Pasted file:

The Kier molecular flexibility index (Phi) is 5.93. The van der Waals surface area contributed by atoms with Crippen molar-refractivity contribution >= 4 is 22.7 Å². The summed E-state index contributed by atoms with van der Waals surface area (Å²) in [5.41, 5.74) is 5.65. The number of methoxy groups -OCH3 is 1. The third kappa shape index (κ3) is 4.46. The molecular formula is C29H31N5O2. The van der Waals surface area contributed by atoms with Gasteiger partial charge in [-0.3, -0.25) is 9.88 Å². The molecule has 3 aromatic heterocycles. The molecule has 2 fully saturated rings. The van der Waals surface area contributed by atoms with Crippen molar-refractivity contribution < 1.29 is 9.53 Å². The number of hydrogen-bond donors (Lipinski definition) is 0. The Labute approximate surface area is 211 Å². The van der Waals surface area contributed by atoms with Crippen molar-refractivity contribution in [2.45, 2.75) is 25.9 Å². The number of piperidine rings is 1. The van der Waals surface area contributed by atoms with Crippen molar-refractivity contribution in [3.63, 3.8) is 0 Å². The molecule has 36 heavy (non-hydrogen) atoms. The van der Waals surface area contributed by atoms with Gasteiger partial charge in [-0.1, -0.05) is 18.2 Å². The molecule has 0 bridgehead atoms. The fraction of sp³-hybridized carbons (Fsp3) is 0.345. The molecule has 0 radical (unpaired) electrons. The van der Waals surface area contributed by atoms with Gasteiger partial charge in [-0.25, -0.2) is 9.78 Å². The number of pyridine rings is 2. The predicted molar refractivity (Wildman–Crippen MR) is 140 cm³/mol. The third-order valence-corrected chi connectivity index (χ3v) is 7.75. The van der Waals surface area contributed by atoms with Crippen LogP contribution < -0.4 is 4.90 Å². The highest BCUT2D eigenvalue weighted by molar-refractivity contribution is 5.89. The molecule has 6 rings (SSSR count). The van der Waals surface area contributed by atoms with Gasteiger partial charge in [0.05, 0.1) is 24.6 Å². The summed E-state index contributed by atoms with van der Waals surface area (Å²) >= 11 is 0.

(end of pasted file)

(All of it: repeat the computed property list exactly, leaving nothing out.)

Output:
The Kier molecular flexibility index (Phi) is 5.93. The van der Waals surface area contributed by atoms with Crippen molar-refractivity contribution >= 4 is 22.7 Å². The summed E-state index contributed by atoms with van der Waals surface area (Å²) in [5.41, 5.74) is 5.65. The number of methoxy groups -OCH3 is 1. The third kappa shape index (κ3) is 4.46. The molecular formula is C29H31N5O2. The van der Waals surface area contributed by atoms with Gasteiger partial charge in [-0.3, -0.25) is 9.88 Å². The molecule has 3 aromatic heterocycles. The molecule has 2 fully saturated rings. The van der Waals surface area contributed by atoms with Crippen molar-refractivity contribution < 1.29 is 9.53 Å². The number of hydrogen-bond donors (Lipinski definition) is 0. The Labute approximate surface area is 211 Å². The van der Waals surface area contributed by atoms with Crippen molar-refractivity contribution in [2.45, 2.75) is 25.9 Å². The number of piperidine rings is 1. The van der Waals surface area contributed by atoms with Crippen molar-refractivity contribution in [3.63, 3.8) is 0 Å². The molecule has 36 heavy (non-hydrogen) atoms. The van der Waals surface area contributed by atoms with Gasteiger partial charge in [-0.1, -0.05) is 18.2 Å². The molecule has 0 bridgehead atoms. The fraction of sp³-hybridized carbons (Fsp3) is 0.345. The molecule has 0 radical (unpaired) electrons. The van der Waals surface area contributed by atoms with Gasteiger partial charge in [-0.25, -0.2) is 9.78 Å². The number of pyridine rings is 2. The predicted molar refractivity (Wildman–Crippen MR) is 140 cm³/mol. The third-order valence-corrected chi connectivity index (χ3v) is 7.75. The van der Waals surface area contributed by atoms with Crippen LogP contribution < -0.4 is 4.90 Å². The highest BCUT2D eigenvalue weighted by molar-refractivity contribution is 5.89. The molecule has 6 rings (SSSR count). The van der Waals surface area contributed by atoms with Gasteiger partial charge in [0.05, 0.1) is 24.6 Å². The summed E-state index contributed by atoms with van der Waals surface area (Å²) >= 11 is 0.